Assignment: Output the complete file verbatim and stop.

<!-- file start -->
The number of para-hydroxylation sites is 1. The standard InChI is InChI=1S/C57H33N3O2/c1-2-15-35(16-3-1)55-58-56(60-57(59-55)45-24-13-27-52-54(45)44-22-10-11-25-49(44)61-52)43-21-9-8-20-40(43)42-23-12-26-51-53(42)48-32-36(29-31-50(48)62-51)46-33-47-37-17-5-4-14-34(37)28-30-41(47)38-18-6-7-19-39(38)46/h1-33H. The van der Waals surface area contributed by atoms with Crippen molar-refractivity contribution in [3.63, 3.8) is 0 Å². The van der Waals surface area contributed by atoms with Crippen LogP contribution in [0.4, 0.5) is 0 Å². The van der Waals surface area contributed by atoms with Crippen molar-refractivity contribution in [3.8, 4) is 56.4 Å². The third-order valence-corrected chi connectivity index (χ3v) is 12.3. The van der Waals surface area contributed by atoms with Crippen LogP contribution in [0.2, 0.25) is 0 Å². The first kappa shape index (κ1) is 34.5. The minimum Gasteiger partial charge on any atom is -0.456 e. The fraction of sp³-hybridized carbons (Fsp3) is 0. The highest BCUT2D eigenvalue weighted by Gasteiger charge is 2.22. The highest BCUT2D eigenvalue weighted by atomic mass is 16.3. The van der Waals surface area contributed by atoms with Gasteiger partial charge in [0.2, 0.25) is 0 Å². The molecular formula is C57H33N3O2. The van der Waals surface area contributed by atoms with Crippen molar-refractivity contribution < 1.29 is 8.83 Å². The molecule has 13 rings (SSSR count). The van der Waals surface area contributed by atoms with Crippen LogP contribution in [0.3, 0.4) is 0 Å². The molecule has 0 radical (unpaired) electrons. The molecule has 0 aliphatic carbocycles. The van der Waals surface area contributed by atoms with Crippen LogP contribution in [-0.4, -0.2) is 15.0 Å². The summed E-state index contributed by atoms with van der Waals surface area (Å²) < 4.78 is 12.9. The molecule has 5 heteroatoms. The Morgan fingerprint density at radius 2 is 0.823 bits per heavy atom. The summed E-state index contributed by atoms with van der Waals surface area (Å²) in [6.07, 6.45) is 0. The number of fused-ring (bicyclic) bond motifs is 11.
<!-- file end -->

The number of para-hydroxylation sites is 1. The standard InChI is InChI=1S/C57H33N3O2/c1-2-15-35(16-3-1)55-58-56(60-57(59-55)45-24-13-27-52-54(45)44-22-10-11-25-49(44)61-52)43-21-9-8-20-40(43)42-23-12-26-51-53(42)48-32-36(29-31-50(48)62-51)46-33-47-37-17-5-4-14-34(37)28-30-41(47)38-18-6-7-19-39(38)46/h1-33H. The van der Waals surface area contributed by atoms with Crippen molar-refractivity contribution in [3.63, 3.8) is 0 Å². The van der Waals surface area contributed by atoms with Crippen LogP contribution in [0.4, 0.5) is 0 Å². The van der Waals surface area contributed by atoms with Crippen molar-refractivity contribution in [3.8, 4) is 56.4 Å². The third-order valence-corrected chi connectivity index (χ3v) is 12.3. The van der Waals surface area contributed by atoms with Crippen LogP contribution in [0.2, 0.25) is 0 Å². The first kappa shape index (κ1) is 34.5. The minimum Gasteiger partial charge on any atom is -0.456 e. The fraction of sp³-hybridized carbons (Fsp3) is 0. The highest BCUT2D eigenvalue weighted by Gasteiger charge is 2.22. The highest BCUT2D eigenvalue weighted by atomic mass is 16.3. The van der Waals surface area contributed by atoms with Gasteiger partial charge in [0.2, 0.25) is 0 Å². The molecular formula is C57H33N3O2. The van der Waals surface area contributed by atoms with Crippen molar-refractivity contribution < 1.29 is 8.83 Å². The molecule has 13 rings (SSSR count). The van der Waals surface area contributed by atoms with Crippen LogP contribution in [0.3, 0.4) is 0 Å². The molecule has 0 radical (unpaired) electrons. The molecule has 0 aliphatic carbocycles. The van der Waals surface area contributed by atoms with Crippen LogP contribution in [-0.4, -0.2) is 15.0 Å². The summed E-state index contributed by atoms with van der Waals surface area (Å²) < 4.78 is 12.9. The molecule has 5 heteroatoms. The Morgan fingerprint density at radius 2 is 0.823 bits per heavy atom. The summed E-state index contributed by atoms with van der Waals surface area (Å²) in [6.07, 6.45) is 0. The number of fused-ring (bicyclic) bond motifs is 11.